"The best part, by far, of the record process is this time now, the few days before it comes out and the day it does. Finally sharing it with people who support what you do, hearing the good and bad about the music, lyrics and artwork. The people are so different in what they like or don't like. It's what it's all about.

"I care about what people at labels say because some of them are the vessels to get it to the people so I have to work with them and respect some of them in what they do. But if I could simply hand deliver each record to people and skip the process, I would. But on most records I've been a part of, I rely on that machine. Which can be great, or dilute the whole product I'm making.

"I can't wait to hear what people think about CALL ME NO ONEMorgan and I worked hard on it, had a forth of the resources most bands have and a great creative team around us. I had the support of my family and friends and other bands and colleagues. I learned a lot about singing and can't wait to get out there and try this live. We pulled in Alan Price and Rek Mohr to play this stuff live with us and love these guys. Great players and positive cats, for sure.

"Will I be able to work a crowd, keep my voice, sing things right and good?? Who knows? I will find out shortly. I say this, though: I will give it the best I have and I have faith that we will be a great live band. I wanna make a statement for the under dog. The anti-rock star, the common man's rock band. Be honest with the crowd instead of saying things like, 'This is our favorite town ever' — unless it is.

"I just lost my father, Willie Lowery — the reason I do this in the first place. He played music his whole life, believed he was gonna make it to the next level his whole life. I watched him play his guitar in an assisted-living home as if he was playing to a sold-out crowd in a stadium. He never lost hope; he was on the sunset of his life and believed in music — it never abandoned him and he never stopped playing it.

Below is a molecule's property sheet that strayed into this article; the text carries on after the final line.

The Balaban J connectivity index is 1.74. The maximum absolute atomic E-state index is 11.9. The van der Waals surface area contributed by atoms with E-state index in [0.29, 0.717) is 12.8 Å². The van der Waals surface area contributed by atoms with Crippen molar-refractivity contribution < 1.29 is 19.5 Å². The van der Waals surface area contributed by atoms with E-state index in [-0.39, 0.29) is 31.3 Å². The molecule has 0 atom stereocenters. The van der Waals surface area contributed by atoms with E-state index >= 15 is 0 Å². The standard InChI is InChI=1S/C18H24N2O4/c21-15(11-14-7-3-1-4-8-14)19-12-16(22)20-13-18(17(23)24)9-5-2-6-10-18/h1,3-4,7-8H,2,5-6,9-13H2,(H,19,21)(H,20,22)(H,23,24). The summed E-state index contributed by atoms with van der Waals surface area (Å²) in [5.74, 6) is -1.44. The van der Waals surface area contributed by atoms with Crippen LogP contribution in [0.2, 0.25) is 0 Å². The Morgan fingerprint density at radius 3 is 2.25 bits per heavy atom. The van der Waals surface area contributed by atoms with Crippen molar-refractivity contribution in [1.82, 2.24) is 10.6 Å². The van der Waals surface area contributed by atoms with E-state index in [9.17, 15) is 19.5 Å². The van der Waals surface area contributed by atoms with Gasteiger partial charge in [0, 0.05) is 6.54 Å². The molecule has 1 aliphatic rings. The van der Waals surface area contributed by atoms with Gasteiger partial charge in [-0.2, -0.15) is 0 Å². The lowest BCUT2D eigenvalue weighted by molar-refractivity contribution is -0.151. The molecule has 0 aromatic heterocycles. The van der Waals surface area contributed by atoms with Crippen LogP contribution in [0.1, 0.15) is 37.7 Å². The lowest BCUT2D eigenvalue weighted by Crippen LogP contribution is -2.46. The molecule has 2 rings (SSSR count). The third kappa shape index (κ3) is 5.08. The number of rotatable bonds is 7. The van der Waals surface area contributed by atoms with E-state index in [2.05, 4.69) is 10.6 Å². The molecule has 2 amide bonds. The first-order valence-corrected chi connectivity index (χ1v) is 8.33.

"When I think about doing something else or getting jaded or bitter at this business, I think of him. He would have chewed this business' ass up if he could have. It certainly did a number on him. He never let the fact that he didn't break into the big time stop him from loving it all the same. It's what he did.

"I lost my dad, but I gained my drive back.

"I'm gonna do whatever it takes in music to survive — to provide for my family and help other bands achieve it. Period. He did it 'till the end, and so will I.

"I dedicate this record to him, my wife and son and to God for giving me life, love and music.

"I love whoever is reading this — yep, I said it. hope peace surrounds you and love finds you.

"God bless.

"P.S.: Go check out the record Tuesday — I promise you the people who made it will truly appreciate it."
SEVENDUST's Morgan Rose will lay down the drums tracks on the forthcoming sophomore album from the Staten Island, New York- and Tom's River, New Jersey-based hard rock band THE INFINITE STAIRCASE.